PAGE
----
The motion sensor is much like many other motion sensors. It is very sensitive. I have never had much luck with these sensors since they are not typically adjustable, so for me these are always relegated to vacation mode. I have tried using them as a trigger for away mode but I find even small pets tend to trigger them so my only real use for them is on vacation when every living creature is out. But this would be good for triggering say a light when you enter a room. The only issue is they do not currently offer a smart outlet. Hopefully this will come in the future as this platform matures.
Thankfully I never had a fire so I didn't fully check out the smoke detector, but I was able to simulate an alarm by pressing the test button and I did receive a quick push notification. The chirp heard during the test sounds like any other fire alarm. I do wish that rather than making a smoke detector they offered a device to listen for the smoke or carbon monoxide alarms to create an alert that way. I like many have several hardwired devices, so it isn't practical to replace them all but one or two listening devices would be. Maybe this is something they will add in the future.
The vtech garage door sensor simply works. It might not be flashy but it gets the job done. Having this sensor in their portfolio allows you to monitor all of your entry points to your home and configure the alerts to suits your individual needs.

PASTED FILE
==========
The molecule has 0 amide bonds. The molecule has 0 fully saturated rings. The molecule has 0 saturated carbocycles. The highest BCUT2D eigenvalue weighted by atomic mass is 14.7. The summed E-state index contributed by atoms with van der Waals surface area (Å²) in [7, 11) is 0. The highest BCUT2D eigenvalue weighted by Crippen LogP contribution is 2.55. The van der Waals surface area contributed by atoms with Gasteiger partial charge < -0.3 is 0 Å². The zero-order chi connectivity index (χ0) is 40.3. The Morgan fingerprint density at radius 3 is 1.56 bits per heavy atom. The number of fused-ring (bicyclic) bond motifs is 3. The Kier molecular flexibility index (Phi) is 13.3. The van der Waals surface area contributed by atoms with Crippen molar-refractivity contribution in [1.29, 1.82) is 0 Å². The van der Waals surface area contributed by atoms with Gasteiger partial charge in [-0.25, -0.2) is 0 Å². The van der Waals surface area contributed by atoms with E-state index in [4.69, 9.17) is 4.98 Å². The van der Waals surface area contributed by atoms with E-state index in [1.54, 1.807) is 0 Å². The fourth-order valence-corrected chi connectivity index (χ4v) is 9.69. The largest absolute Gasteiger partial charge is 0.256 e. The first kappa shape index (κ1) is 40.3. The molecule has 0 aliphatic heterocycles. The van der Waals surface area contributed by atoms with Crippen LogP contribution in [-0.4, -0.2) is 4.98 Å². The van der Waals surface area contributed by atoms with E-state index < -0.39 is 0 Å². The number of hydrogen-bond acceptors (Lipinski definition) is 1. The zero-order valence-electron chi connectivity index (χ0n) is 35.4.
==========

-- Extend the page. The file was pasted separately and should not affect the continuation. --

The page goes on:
The water sensor is a nicely designed piece. I like how they provided a hole in the head to permanently mount the probes. This is a great idea given how light these remote head sensors are. Just a simple bump of the wire can drastically change the position of the head and even flip it over which means you'll need a lot more water to trigger an alert. This device does handle alerts a bit different than lost devices I have used; it waits about a minute to change state. After having about a dozen LeakSmart sensors scattered around my home I can see where this could be an advantage. With those sensors the instant the contacts see water the main valve shuts and the siren goes off. Sounds great, unless you have an 8 year old who is a little sloppy washing his hands or brushing his teeth. This device could differentiate between a real flood and a splash. But with that said I do wish they had a device like the LeakSmart to close the main valve to the house. Knowing you have a problem is good but if you are an hour away at work you will feel quite a bit of anxiety on your drive home wondering what you are going to find. Finally, they mentioned that this device can be set to trigger dry to wet or wet to dry. But I don't see anywhere to change this setting. Maybe this will be a future feature; I hope so as I can see several uses for this like fish tanks, pools etc.